Money for Nothing
30.03.2023 — 11.06.2023
Opening Thursday 30th March, 6-9pm
31st March 2023 – 11th June 2023
London-based artist Felix Melia’s solo exhibition Money for Nothing brings together the first exhibition presentation of his ambitious 35-minute film Money for Nothing (2021) with selections from Stages (2022 - ongoing), a new series of cyanotype patchworks.
A portrait of Melia’s friend Tim Akister, Money for Nothing follows Akister as he looks and finds, trawling scrap metal and salvaging bric-a-brac. Stitching Akister’s tall tales to their material traces, Melia excavates and reassembles a story that moves rhythmically from the 1970s to the present. Recovered treasures and the City of London’s steel and glass skyline, a looming presence in the East London horizon of Akister’s life, shimmer, refracting shifting conceptions of work and value. Cropping close, the camera guides our focus back towards Akister’s gestures and expressions.
Accompanying the film, cyanotype patchworks connect waterlogged imagery of undeveloped plots gone to seed, places that no longer exist and other sites of potential. Moments of abstraction in the images signal a different way of looking–a consideration of urban dynamics beyond a place’s face value. Exposed using sunlight and sensitive to further transformation the cyanotypes attend materially to cycles of destruction and renewal. A den of snakes slither across the patched scenes. Appearing to move between the canvases they mark thresholds, cross boundaries.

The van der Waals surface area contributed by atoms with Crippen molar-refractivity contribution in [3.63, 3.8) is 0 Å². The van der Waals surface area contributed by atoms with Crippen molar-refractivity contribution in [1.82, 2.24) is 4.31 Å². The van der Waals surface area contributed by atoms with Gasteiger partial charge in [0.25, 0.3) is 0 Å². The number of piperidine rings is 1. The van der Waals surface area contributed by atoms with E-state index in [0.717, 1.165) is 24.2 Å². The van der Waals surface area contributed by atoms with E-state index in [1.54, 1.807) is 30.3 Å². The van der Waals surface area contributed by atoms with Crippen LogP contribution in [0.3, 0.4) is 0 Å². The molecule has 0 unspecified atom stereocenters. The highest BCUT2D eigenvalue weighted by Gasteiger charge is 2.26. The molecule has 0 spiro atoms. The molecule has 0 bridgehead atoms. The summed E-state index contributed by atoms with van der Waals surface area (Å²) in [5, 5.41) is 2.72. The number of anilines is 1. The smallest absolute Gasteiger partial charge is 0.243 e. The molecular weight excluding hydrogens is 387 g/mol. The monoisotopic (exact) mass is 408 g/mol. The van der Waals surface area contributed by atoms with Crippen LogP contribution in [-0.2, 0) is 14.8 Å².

In Cell’s Reading Room, archival materials selected from MayDay Rooms’ collection by curator Jessie Krish reflect a historical context for Akister’s stories. Ephemera from housing struggles in Tower Hamlets during the Thatcher years–marked by the 1980 and 1988 UK Housing Acts which brought an end to majority council tenancy in the borough, and sparked community mobilisations including mass squatting–points to local memory and forgetfulness in relation to housing and community. A public programme will expand on how unequal access to housing shapes experiences of community in East London today.
Curator Jessie Krish
Felix Melia combines moving image, writing, installation and performance to address notions of public and private space, intimacy and agency. He explores the ways we perceive, move through and dwell in our environments. Selected presentations include Money For Nothing (screening), TOWNER Eastbourne, 2022; Public Displays of Affection, Jupiter Woods, London, 2017; Moving Sickness, De Ateliers, Amsterdam, 2017; Writer in Residence, Whitechapel Gallery, London, 2016; Ozu’s Arsehole, Interstate Projects, New York, 2016; The Inhalation Show, ANDOR Gallery, London, 2016; Shoulder Blades (commissioned by Serpentine Galleries), Hackney Picture house, London and Govett Brewster, New Zealand, 2016.